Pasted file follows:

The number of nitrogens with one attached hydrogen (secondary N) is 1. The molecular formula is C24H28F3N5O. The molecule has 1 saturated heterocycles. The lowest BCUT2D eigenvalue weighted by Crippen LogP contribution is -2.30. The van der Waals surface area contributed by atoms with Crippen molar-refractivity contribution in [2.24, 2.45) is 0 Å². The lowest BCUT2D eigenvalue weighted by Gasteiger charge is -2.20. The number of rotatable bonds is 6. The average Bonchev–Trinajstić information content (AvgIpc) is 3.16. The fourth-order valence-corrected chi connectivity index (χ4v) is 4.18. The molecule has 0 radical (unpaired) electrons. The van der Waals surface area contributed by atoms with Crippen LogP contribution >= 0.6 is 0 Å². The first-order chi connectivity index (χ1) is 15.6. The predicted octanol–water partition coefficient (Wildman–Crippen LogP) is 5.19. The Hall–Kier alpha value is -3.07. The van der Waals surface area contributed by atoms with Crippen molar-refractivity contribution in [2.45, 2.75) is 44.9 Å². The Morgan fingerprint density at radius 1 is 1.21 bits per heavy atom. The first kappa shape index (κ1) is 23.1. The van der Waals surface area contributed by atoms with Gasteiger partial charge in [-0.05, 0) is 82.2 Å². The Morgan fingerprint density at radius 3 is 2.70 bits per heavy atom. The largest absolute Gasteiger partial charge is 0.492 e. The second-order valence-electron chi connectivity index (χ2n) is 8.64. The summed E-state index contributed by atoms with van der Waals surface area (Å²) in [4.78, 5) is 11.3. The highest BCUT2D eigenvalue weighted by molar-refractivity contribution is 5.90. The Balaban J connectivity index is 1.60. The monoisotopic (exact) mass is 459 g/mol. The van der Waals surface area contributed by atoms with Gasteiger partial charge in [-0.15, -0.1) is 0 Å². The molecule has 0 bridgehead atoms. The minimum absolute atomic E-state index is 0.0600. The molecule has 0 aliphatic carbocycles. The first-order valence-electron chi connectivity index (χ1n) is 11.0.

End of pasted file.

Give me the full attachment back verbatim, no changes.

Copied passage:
The number of nitrogens with one attached hydrogen (secondary N) is 1. The molecular formula is C24H28F3N5O. The molecule has 1 saturated heterocycles. The lowest BCUT2D eigenvalue weighted by Crippen LogP contribution is -2.30. The van der Waals surface area contributed by atoms with Crippen molar-refractivity contribution in [2.24, 2.45) is 0 Å². The lowest BCUT2D eigenvalue weighted by Gasteiger charge is -2.20. The number of rotatable bonds is 6. The average Bonchev–Trinajstić information content (AvgIpc) is 3.16. The fourth-order valence-corrected chi connectivity index (χ4v) is 4.18. The molecule has 0 radical (unpaired) electrons. The van der Waals surface area contributed by atoms with Crippen LogP contribution >= 0.6 is 0 Å². The first-order chi connectivity index (χ1) is 15.6. The predicted octanol–water partition coefficient (Wildman–Crippen LogP) is 5.19. The Hall–Kier alpha value is -3.07. The van der Waals surface area contributed by atoms with Crippen molar-refractivity contribution in [2.45, 2.75) is 44.9 Å². The Morgan fingerprint density at radius 1 is 1.21 bits per heavy atom. The first kappa shape index (κ1) is 23.1. The van der Waals surface area contributed by atoms with Gasteiger partial charge in [-0.05, 0) is 82.2 Å². The Morgan fingerprint density at radius 3 is 2.70 bits per heavy atom. The largest absolute Gasteiger partial charge is 0.492 e. The second-order valence-electron chi connectivity index (χ2n) is 8.64. The summed E-state index contributed by atoms with van der Waals surface area (Å²) in [4.78, 5) is 11.3. The highest BCUT2D eigenvalue weighted by molar-refractivity contribution is 5.90. The Balaban J connectivity index is 1.60. The monoisotopic (exact) mass is 459 g/mol. The van der Waals surface area contributed by atoms with Gasteiger partial charge in [-0.15, -0.1) is 0 Å². The molecule has 0 bridgehead atoms. The minimum absolute atomic E-state index is 0.0600. The molecule has 0 aliphatic carbocycles. The first-order valence-electron chi connectivity index (χ1n) is 11.0.